My rating: 4.5 Stars
I have been a fan of Joy Fielding’s books for many years. I have read all of her books and although I’ve enjoyed some more than others I’m never disappointed.
Needless to say I was very happy when I was I was approved by NetGalley to read her newest book, She’s Not There. Once again I was not let down. I thought it was a great psychological suspense novel. I read it in two days but could easily have read it in one sitting if I had the time.
Instantly after reading the blurb for She’s Not There, I thought of Madeleine McCann. I have followed her story since her disappearance from Portugal in 2007. Although the story had many similarities at first, it was still an intriguing read on its on. Reading about a child that has gone missing or any crime regarding a child can be upsetting but I was compelled to find out what happened.
Fifteen years ago, Carole Shipley was happily married with two young daughters. However, her happy life exploded after her daughter, Samantha is kidnapped while the family is on a trip to Mexico.
For years Carole suffers the torment of not knowing where her daughter or what happened to her. Her relationship with her other daughter Michelle has suffered as a consequence of the kidnapping. Her marriage falls apart under the stress. But she clings to the hope that one day her daughter will be returned to her.
The story is told from Carole’s point of view and flows easily from past to present. It shows us a lot of what Carole goes through over the years. She is continually scrutinized and villainized by the media, frequently called a murderer when out in public and often let go from teaching jobs once they find out who she is. Her husband seems to be let off relatively easy by the media but she is constantly under attack.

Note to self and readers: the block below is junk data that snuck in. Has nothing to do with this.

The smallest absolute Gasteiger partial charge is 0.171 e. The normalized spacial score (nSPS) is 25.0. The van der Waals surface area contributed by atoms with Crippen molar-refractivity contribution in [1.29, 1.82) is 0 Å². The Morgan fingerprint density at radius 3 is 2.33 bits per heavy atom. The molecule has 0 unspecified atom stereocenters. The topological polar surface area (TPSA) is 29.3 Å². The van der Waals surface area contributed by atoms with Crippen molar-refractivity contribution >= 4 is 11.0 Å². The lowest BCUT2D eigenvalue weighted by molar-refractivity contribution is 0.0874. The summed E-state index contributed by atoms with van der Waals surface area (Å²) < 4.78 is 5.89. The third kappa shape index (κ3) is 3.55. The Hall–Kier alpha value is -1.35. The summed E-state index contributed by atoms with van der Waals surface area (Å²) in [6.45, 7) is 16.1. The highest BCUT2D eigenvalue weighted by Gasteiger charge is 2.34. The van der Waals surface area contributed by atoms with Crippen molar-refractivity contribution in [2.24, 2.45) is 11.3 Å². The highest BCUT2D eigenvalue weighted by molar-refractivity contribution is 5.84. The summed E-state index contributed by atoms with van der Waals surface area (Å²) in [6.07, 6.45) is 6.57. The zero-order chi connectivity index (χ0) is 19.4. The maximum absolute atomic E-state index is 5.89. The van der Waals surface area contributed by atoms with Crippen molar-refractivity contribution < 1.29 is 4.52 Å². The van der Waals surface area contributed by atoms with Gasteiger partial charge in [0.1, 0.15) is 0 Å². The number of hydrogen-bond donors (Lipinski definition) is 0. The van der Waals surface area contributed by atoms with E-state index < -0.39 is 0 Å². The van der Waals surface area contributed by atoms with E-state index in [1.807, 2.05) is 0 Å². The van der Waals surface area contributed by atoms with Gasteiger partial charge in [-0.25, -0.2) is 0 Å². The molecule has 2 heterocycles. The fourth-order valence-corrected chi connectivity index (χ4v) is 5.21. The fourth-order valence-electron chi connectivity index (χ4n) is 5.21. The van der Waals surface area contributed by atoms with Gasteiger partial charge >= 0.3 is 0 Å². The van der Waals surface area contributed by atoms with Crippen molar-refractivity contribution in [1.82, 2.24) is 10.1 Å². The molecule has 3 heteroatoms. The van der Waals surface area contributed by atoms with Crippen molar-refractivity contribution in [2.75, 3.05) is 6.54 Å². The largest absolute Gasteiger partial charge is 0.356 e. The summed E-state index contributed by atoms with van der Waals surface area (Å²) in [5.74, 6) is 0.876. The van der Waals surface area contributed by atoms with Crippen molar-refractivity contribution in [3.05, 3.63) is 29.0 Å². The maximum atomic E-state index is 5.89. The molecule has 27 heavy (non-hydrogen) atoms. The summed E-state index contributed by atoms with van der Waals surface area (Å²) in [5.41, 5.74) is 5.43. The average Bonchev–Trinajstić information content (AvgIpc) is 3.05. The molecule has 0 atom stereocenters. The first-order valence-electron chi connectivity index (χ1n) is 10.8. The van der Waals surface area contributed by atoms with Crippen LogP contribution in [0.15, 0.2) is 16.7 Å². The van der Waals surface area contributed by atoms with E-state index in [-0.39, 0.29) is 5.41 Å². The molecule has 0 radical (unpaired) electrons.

Then fifteen years later she gets a call from a young woman…
“I think my real name is Samantha. I think I’m your daughter.”
This book really made me think of how I myself have judged people in similar situations. For example, when I first heard about Madeleine McCann and that she went missing while her parents were out having dinner (in a restaurant just outside the hotel). I thought to myself, while reading this book that I would never leave my children alone like that. But it is so easy to say what I would or wouldn’t do as I’m not in that position myself. And regardless no mother or father deserves to have their child taken from them for making a bad choice. In this instance a choice that had horrible consequences but still, show me a parent who has never made a mistake. Plus with media involvement who knows if we are ever being given the full story.
I found this book extremely emotional, at times hard to read but I was hooked. I even flipped back a time or two to see if I could figure things out. While I may have been right about some minor things I really wasn’t even close in my guess of what happened.
I highly recommend this great read by Joy Fielding.
I would like to thank NetGalley, Ballantine Books, and Joy Fielding for the opportunity to read an advanced copy of this book.